“I can’t call you back,  I have A.D.D.” or “I can’t hold down a job/relationship, I have A.D.D.”

It would be so much more glorious to have an honest world where we just said “I can’t call you back, I don’t feel like it” or   “I can’t hold a job because I daydream too much.”   “I struggle with relationships because I was raised by wolves and people frighten me.”

Wouldn’t that be more interesting/honest?

I don’t have A.D.D.  Like, at ALL.

I can stare at the same page for DAYS. .  I can be very content with stillness, solitude and silence.

Many years ago, I was maybe 19 , I did lots of drugs.  As will happen when you do lots of drugs, I lost my apartment.  I  found a friend who agreed to take in me and my cat, Ratso, on the condition that I wouldn’t do drugs while staying in his house.   Of course I agreed to this. And, of course, as soon as he went off to work, I was in the bathroom shooting heroin into my jugular.  Okay.  That’s a mild exaggeration.

That night, my friend came home from work. I was lounging in the living room with Ratso.  Probably doing nothing at all. I was really good at that.

Not actually Ratso

My friend coming home made me need to do more downers so I went into the bathroom and popped about fifty more.  Then, as he made dinner,  I sunk into the couch.  And nodded out, spilling forward, belly on thighs, head hanging down over my knees.

“Hey, Maggie, you’re STONED!” My friend said.

I jolted to consciousness, looked around as I wiped the drool from my mouth, saw that Ratso was nearby, and said “I’m not stoned, I’m just petting Ratso.”

Ratso and I were out on our asses the next day.

These kinds of violently self-destructive trajectories don’t last long.  Either you die or you clean up.  I cleaned up.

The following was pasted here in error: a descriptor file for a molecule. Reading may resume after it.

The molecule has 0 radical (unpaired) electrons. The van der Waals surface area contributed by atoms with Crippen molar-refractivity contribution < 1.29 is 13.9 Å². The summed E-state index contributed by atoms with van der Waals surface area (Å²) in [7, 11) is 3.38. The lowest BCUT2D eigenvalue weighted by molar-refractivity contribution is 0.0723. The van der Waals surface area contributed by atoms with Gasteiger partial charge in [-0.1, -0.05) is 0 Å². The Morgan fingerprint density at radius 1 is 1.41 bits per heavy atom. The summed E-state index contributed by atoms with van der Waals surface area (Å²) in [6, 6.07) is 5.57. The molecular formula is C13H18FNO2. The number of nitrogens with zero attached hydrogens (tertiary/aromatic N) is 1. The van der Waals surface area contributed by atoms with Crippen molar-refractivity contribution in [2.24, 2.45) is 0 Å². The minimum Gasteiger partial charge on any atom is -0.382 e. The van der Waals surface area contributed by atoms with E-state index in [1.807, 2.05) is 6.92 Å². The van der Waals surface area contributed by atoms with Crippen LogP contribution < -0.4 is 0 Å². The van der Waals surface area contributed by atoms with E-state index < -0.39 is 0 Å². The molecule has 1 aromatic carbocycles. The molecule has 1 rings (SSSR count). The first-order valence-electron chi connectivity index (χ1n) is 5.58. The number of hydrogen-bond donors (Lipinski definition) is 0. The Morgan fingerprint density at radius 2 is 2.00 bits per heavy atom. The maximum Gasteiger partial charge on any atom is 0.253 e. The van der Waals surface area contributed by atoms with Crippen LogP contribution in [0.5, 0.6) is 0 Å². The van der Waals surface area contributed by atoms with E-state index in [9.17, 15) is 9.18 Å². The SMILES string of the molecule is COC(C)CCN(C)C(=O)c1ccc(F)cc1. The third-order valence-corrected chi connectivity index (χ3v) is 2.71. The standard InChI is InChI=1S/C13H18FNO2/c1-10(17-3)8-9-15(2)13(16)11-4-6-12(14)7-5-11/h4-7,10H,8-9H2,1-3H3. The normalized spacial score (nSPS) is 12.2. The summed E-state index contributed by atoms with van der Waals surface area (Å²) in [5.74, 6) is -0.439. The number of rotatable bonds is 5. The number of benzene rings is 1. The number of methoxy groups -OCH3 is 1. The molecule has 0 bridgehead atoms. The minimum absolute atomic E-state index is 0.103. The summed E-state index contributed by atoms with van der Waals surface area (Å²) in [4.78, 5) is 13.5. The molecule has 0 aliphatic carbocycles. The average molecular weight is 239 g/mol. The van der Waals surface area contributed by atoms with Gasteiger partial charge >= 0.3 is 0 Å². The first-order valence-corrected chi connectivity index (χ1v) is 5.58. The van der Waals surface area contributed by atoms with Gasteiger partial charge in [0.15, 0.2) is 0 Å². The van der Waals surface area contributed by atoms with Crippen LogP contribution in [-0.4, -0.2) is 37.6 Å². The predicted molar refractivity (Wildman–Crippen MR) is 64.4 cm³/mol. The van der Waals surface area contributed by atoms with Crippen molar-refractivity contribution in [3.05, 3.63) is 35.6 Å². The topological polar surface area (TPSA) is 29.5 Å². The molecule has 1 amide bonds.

But it is maybe as a result of this that I can focus FOREVER.  I’m not saying my brain is always working at its very best, but it IS focused.

This is fortunate since I now have three jobs.

Yesterday morning,  I wrote for about 90 minutes, then went into the real estate office to start learning the ropes. My “boss” is  a lively, warm woman who is a fellow vegan AND has a dog she adopted from death row at Animal Control in Harlem – where Mickey came from.  We’re a good match.

I spent a few hours learning real estate stuff then changed into yoga togs, went to the yoga studio, and taught yoga.

The transitions, from writer to realtor to yoga teacher all in the space of nine hours, were a little disorienting.  It’s possible that by the time I was done teaching yoga, I felt like I had A.D.D.  So I just sat.  Staring at the peeling nail polish on my toes for a while.  It’s really good to stare at your toes.

There is a passage somewhere in one of William Burroughs’ books about staring at his own shoe for an inordinate amount of time.  As I stared at my toes, trying to reset my brain and mind after a day of startling transitions, I probably had Burroughs in the back of my mind.

I love that Burroughs had such a keen sense of enchantment.  He famously zonked himself on drugs for long periods of time, but then he would un-zonk and pour out some writing, streaming that shit directly from the collective unconscious, the place where dreams dwell.

I love how he blended the mundane and the awful and the magical.  I love that he stared at his shoe for a long long time.

As a result, I had a dream about Burroughs last night.  I only met him two or three times in life. He was polite and he had wolf eyes.  I love people with wolf eyes.

In the dream, he was very much alive, albeit very old.  Somehow, he and I had grown quite close and he was telling me his body was wracked with pain.  So I gave him a neck rub.

Then, I woke up.  And felt like William Burroughs was with me most of the day.

I think, when people run around proclaiming they have A.D.D and can’t focus and can’t sit still or be alone, maybe they are killing off the place where dreams live.

I don’t want to kill my dreams.